In at least one embodiment, the gaming table may be operable to determine a position of Player A at the gaming table. Thus, for example, in the present example, gaming table system 200 may be operable to determine that Player A is occupying player station 25. Such information may be subsequently used, for example, when performing player rating operations associated with Player A.

According to different embodiments, the gaming table system may be operable to automatically initiate or start a new player rating session for a given player (e.g., Player A) based on the detection (562) of one or more in events. For example, in one embodiment, a player rating session for Player A may be automatically started in response to detecting the presence of the player at a given player station at the gaming table. In an alternate embodiment, a player rating session for Player A may be automatically started upon detecting that Player A has placed his/her first wager (e.g., placed at least one gaming chip) within the player's assigned wager placement area (e.g., within the gaming chip placement circle 221 c of FIG. 2).

According to specific embodiments, a variety of different conditions, events and/or some combination thereof may be used to trigger the start or opening of a player rating session for a given player. Such events may include, for example, but are not limited to, one or more of the following:

    • physical proximity of player and/or player tracking device detected as satisfying predetermined criteria;
    • player tracking device detected within specified zone of player station area;
    • player tracking device shown or handed to dealer and/or other casino employee;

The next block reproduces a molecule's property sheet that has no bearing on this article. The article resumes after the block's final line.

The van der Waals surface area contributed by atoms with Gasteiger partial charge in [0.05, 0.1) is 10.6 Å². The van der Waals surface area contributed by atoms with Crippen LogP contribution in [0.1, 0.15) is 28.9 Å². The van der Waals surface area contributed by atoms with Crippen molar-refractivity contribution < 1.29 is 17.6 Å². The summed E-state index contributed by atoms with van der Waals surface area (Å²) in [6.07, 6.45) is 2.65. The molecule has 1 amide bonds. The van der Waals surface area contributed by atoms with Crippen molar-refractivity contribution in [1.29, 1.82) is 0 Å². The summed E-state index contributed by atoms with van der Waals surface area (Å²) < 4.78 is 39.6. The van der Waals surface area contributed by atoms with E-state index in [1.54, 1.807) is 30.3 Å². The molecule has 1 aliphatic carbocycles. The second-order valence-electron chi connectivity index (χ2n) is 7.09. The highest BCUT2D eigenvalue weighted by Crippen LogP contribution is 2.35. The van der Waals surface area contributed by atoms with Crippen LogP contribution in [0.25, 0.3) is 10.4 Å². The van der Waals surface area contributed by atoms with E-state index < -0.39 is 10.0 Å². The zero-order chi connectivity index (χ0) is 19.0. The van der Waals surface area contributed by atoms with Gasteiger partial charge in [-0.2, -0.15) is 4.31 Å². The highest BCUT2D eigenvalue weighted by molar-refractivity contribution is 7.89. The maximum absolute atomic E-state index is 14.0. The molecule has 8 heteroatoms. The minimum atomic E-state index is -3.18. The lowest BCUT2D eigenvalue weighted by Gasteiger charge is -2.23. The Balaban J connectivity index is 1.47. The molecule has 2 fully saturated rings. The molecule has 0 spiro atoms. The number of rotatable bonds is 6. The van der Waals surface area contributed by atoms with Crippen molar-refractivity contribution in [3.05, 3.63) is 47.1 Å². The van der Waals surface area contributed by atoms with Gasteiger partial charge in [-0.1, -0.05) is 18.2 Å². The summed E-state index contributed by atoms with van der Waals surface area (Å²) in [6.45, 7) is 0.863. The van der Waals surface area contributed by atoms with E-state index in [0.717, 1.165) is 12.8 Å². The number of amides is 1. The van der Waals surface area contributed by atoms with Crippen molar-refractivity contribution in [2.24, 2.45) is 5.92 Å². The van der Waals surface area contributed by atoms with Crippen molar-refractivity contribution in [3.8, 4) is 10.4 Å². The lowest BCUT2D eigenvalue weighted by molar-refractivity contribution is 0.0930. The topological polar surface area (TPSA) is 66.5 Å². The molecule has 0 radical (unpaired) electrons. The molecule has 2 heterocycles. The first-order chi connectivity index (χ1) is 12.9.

• appropriate player input detected (e.g., player pushes button);
    • appropriate dealer input detected;
    • specified time constraints detected as being satisfied (e.g., begin player rating session at next round of play);
    • gaming chip(s) placed detected within player's assigned wagering region;
    • presence of player detected at player station;
    • detection of player's first wager being placed;
    • player location or position detected as satisfying predefined criteria;
    • appropriate floor supervisor input detected;
    • player identity determined (e.g., through the use of directional RFID; through placement of player tracking media on a designated spot at a table game; etc.);
    • detection of continuous presence of player tracking media for a predetermined amount of time;
    • etc.

For example, in one embodiment wherein player tracking may be implemented using an RFID-enabled player tracking card (or RFID-enabled device), the player rating system may automatically start a player rating for the player using the time, position and/or card identifier information associated with the RFID-enabled player tracking. In one embodiment, the player rating system may determine the player's identity using the card identifier information. In another embodiment, the player rating system may determine the player's identity by requesting desired information from a player management system. In one embodiment, once the rating has been started, any (or selected) wager activities performed by the player may be automatically tracked and associated with that player's rating.